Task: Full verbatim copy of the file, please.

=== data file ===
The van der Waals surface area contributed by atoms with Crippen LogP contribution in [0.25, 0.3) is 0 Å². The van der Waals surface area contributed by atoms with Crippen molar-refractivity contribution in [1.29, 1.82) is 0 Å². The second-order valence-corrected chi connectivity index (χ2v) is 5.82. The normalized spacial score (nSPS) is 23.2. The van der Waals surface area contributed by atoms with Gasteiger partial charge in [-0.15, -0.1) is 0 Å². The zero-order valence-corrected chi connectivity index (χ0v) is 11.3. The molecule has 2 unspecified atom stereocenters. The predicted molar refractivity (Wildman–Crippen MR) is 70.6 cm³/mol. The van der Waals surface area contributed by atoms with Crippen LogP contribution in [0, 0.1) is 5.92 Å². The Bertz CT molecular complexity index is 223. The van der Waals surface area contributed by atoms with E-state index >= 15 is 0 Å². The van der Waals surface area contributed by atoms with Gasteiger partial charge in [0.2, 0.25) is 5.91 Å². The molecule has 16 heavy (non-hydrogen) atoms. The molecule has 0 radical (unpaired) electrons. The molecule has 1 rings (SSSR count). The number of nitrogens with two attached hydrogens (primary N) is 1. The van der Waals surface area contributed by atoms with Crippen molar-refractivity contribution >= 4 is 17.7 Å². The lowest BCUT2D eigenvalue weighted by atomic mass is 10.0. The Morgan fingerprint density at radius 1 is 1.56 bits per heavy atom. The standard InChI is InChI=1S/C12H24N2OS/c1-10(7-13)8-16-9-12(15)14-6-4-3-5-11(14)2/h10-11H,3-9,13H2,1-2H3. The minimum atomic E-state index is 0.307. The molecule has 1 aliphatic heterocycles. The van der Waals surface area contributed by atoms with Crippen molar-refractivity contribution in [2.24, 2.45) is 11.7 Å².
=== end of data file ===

The van der Waals surface area contributed by atoms with Crippen LogP contribution in [0.25, 0.3) is 0 Å². The van der Waals surface area contributed by atoms with Crippen molar-refractivity contribution in [1.29, 1.82) is 0 Å². The second-order valence-corrected chi connectivity index (χ2v) is 5.82. The normalized spacial score (nSPS) is 23.2. The van der Waals surface area contributed by atoms with Gasteiger partial charge in [-0.15, -0.1) is 0 Å². The zero-order valence-corrected chi connectivity index (χ0v) is 11.3. The molecule has 2 unspecified atom stereocenters. The predicted molar refractivity (Wildman–Crippen MR) is 70.6 cm³/mol. The van der Waals surface area contributed by atoms with Crippen LogP contribution in [0, 0.1) is 5.92 Å². The Bertz CT molecular complexity index is 223. The van der Waals surface area contributed by atoms with E-state index >= 15 is 0 Å². The van der Waals surface area contributed by atoms with Gasteiger partial charge in [0.2, 0.25) is 5.91 Å². The molecule has 16 heavy (non-hydrogen) atoms. The molecule has 0 radical (unpaired) electrons. The molecule has 1 rings (SSSR count). The number of nitrogens with two attached hydrogens (primary N) is 1. The van der Waals surface area contributed by atoms with Crippen molar-refractivity contribution >= 4 is 17.7 Å². The lowest BCUT2D eigenvalue weighted by atomic mass is 10.0. The Morgan fingerprint density at radius 1 is 1.56 bits per heavy atom. The standard InChI is InChI=1S/C12H24N2OS/c1-10(7-13)8-16-9-12(15)14-6-4-3-5-11(14)2/h10-11H,3-9,13H2,1-2H3. The minimum atomic E-state index is 0.307. The molecule has 1 aliphatic heterocycles. The van der Waals surface area contributed by atoms with Crippen molar-refractivity contribution in [2.24, 2.45) is 11.7 Å².